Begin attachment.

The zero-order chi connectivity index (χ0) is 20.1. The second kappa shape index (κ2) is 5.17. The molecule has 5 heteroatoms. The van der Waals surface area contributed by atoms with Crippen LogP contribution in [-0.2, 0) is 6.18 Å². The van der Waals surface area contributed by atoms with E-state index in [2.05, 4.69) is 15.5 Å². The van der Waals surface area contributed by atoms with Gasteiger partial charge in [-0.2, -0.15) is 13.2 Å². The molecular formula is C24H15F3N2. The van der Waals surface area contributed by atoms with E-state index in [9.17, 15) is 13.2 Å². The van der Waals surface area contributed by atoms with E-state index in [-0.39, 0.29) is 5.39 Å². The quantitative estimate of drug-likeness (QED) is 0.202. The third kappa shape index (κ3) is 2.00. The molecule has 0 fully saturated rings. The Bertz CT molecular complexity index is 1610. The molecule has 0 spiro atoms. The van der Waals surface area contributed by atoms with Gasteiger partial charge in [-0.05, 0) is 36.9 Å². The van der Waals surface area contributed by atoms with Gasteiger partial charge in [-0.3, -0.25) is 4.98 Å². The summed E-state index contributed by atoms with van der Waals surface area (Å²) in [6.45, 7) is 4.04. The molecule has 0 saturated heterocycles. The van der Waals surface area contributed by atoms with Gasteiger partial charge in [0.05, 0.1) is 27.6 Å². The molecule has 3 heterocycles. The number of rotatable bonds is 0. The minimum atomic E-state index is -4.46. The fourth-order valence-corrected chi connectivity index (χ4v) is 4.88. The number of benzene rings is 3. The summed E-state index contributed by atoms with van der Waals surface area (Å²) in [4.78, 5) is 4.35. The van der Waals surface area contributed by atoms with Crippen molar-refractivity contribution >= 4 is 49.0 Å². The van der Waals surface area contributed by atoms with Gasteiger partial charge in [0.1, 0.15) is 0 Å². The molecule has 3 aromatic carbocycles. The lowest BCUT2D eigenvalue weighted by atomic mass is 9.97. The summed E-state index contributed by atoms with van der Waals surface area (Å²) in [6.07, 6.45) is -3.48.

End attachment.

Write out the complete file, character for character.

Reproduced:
The zero-order chi connectivity index (χ0) is 20.1. The second kappa shape index (κ2) is 5.17. The molecule has 5 heteroatoms. The van der Waals surface area contributed by atoms with Crippen LogP contribution in [-0.2, 0) is 6.18 Å². The van der Waals surface area contributed by atoms with E-state index in [2.05, 4.69) is 15.5 Å². The van der Waals surface area contributed by atoms with Gasteiger partial charge in [-0.2, -0.15) is 13.2 Å². The molecular formula is C24H15F3N2. The van der Waals surface area contributed by atoms with E-state index in [9.17, 15) is 13.2 Å². The van der Waals surface area contributed by atoms with E-state index in [-0.39, 0.29) is 5.39 Å². The quantitative estimate of drug-likeness (QED) is 0.202. The third kappa shape index (κ3) is 2.00. The molecule has 0 fully saturated rings. The Bertz CT molecular complexity index is 1610. The molecule has 0 spiro atoms. The van der Waals surface area contributed by atoms with Gasteiger partial charge in [-0.05, 0) is 36.9 Å². The van der Waals surface area contributed by atoms with Gasteiger partial charge in [-0.3, -0.25) is 4.98 Å². The summed E-state index contributed by atoms with van der Waals surface area (Å²) in [6.45, 7) is 4.04. The molecule has 0 saturated heterocycles. The van der Waals surface area contributed by atoms with Gasteiger partial charge in [0.05, 0.1) is 27.6 Å². The molecule has 3 heterocycles. The number of rotatable bonds is 0. The minimum atomic E-state index is -4.46. The fourth-order valence-corrected chi connectivity index (χ4v) is 4.88. The number of benzene rings is 3. The summed E-state index contributed by atoms with van der Waals surface area (Å²) in [4.78, 5) is 4.35. The van der Waals surface area contributed by atoms with Crippen molar-refractivity contribution >= 4 is 49.0 Å². The van der Waals surface area contributed by atoms with Gasteiger partial charge in [0.1, 0.15) is 0 Å². The molecule has 3 aromatic carbocycles. The lowest BCUT2D eigenvalue weighted by atomic mass is 9.97. The summed E-state index contributed by atoms with van der Waals surface area (Å²) in [6.07, 6.45) is -3.48.